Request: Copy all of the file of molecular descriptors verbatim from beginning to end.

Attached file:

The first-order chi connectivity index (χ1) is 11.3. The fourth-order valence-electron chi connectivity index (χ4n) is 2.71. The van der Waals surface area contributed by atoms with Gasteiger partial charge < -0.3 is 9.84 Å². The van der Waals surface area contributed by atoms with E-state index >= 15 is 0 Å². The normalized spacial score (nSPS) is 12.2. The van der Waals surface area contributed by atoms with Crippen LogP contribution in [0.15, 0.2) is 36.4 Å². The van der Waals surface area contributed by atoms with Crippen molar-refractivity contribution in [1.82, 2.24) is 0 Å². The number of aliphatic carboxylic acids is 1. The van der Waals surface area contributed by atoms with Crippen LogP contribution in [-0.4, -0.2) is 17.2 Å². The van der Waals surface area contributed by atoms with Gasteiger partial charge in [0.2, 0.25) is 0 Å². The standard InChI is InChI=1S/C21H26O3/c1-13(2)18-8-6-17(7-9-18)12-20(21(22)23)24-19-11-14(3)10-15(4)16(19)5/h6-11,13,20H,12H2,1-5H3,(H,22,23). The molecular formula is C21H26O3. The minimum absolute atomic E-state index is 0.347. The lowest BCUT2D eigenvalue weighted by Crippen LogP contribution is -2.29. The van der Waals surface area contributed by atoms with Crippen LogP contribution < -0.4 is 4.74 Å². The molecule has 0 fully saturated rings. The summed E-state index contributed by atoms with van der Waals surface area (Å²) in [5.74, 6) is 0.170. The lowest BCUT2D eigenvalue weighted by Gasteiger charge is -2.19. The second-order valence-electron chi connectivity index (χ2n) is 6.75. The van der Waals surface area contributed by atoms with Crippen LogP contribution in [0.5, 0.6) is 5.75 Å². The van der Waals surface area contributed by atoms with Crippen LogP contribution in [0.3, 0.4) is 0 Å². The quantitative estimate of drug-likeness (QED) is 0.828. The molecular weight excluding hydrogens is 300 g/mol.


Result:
The first-order chi connectivity index (χ1) is 11.3. The fourth-order valence-electron chi connectivity index (χ4n) is 2.71. The van der Waals surface area contributed by atoms with Gasteiger partial charge < -0.3 is 9.84 Å². The van der Waals surface area contributed by atoms with E-state index >= 15 is 0 Å². The normalized spacial score (nSPS) is 12.2. The van der Waals surface area contributed by atoms with Crippen LogP contribution in [0.15, 0.2) is 36.4 Å². The van der Waals surface area contributed by atoms with Crippen molar-refractivity contribution in [1.82, 2.24) is 0 Å². The number of aliphatic carboxylic acids is 1. The van der Waals surface area contributed by atoms with Crippen LogP contribution in [-0.4, -0.2) is 17.2 Å². The van der Waals surface area contributed by atoms with Gasteiger partial charge in [0.2, 0.25) is 0 Å². The standard InChI is InChI=1S/C21H26O3/c1-13(2)18-8-6-17(7-9-18)12-20(21(22)23)24-19-11-14(3)10-15(4)16(19)5/h6-11,13,20H,12H2,1-5H3,(H,22,23). The molecular formula is C21H26O3. The minimum absolute atomic E-state index is 0.347. The lowest BCUT2D eigenvalue weighted by Crippen LogP contribution is -2.29. The van der Waals surface area contributed by atoms with Crippen LogP contribution < -0.4 is 4.74 Å². The molecule has 0 fully saturated rings. The summed E-state index contributed by atoms with van der Waals surface area (Å²) in [5.74, 6) is 0.170. The lowest BCUT2D eigenvalue weighted by Gasteiger charge is -2.19. The second-order valence-electron chi connectivity index (χ2n) is 6.75. The van der Waals surface area contributed by atoms with Crippen LogP contribution in [0.5, 0.6) is 5.75 Å². The van der Waals surface area contributed by atoms with Crippen LogP contribution in [0.3, 0.4) is 0 Å². The quantitative estimate of drug-likeness (QED) is 0.828. The molecular weight excluding hydrogens is 300 g/mol.